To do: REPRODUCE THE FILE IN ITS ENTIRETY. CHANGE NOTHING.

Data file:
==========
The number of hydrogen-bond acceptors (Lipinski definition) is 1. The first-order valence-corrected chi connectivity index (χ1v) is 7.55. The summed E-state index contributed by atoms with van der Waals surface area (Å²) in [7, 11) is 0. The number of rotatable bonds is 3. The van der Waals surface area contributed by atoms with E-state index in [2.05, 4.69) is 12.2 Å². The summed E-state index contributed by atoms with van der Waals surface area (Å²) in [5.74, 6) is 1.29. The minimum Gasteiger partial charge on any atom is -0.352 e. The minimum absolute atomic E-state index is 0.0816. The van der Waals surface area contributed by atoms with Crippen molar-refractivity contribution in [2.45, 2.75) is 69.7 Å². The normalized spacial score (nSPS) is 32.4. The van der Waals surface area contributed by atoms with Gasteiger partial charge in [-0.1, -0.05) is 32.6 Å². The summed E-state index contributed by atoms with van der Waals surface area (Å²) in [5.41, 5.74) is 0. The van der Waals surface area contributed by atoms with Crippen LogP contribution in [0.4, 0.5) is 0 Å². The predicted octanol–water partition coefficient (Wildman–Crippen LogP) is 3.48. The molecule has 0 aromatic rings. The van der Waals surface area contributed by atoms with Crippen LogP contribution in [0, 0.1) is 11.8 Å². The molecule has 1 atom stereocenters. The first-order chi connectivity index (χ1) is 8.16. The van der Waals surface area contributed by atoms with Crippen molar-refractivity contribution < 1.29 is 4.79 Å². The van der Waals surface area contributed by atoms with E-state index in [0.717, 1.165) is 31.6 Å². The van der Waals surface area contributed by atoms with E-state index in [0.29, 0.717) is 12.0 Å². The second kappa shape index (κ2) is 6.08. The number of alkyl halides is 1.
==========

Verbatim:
The number of hydrogen-bond acceptors (Lipinski definition) is 1. The first-order valence-corrected chi connectivity index (χ1v) is 7.55. The summed E-state index contributed by atoms with van der Waals surface area (Å²) in [7, 11) is 0. The number of rotatable bonds is 3. The van der Waals surface area contributed by atoms with E-state index in [2.05, 4.69) is 12.2 Å². The summed E-state index contributed by atoms with van der Waals surface area (Å²) in [5.74, 6) is 1.29. The minimum Gasteiger partial charge on any atom is -0.352 e. The minimum absolute atomic E-state index is 0.0816. The van der Waals surface area contributed by atoms with Crippen molar-refractivity contribution in [2.45, 2.75) is 69.7 Å². The normalized spacial score (nSPS) is 32.4. The van der Waals surface area contributed by atoms with Gasteiger partial charge in [-0.1, -0.05) is 32.6 Å². The summed E-state index contributed by atoms with van der Waals surface area (Å²) in [5.41, 5.74) is 0. The van der Waals surface area contributed by atoms with Crippen LogP contribution in [0.4, 0.5) is 0 Å². The predicted octanol–water partition coefficient (Wildman–Crippen LogP) is 3.48. The molecule has 0 aromatic rings. The van der Waals surface area contributed by atoms with Crippen LogP contribution in [0, 0.1) is 11.8 Å². The molecule has 1 atom stereocenters. The first-order chi connectivity index (χ1) is 8.16. The van der Waals surface area contributed by atoms with Crippen molar-refractivity contribution < 1.29 is 4.79 Å². The van der Waals surface area contributed by atoms with E-state index in [0.717, 1.165) is 31.6 Å². The van der Waals surface area contributed by atoms with E-state index in [0.29, 0.717) is 12.0 Å². The second kappa shape index (κ2) is 6.08. The number of alkyl halides is 1.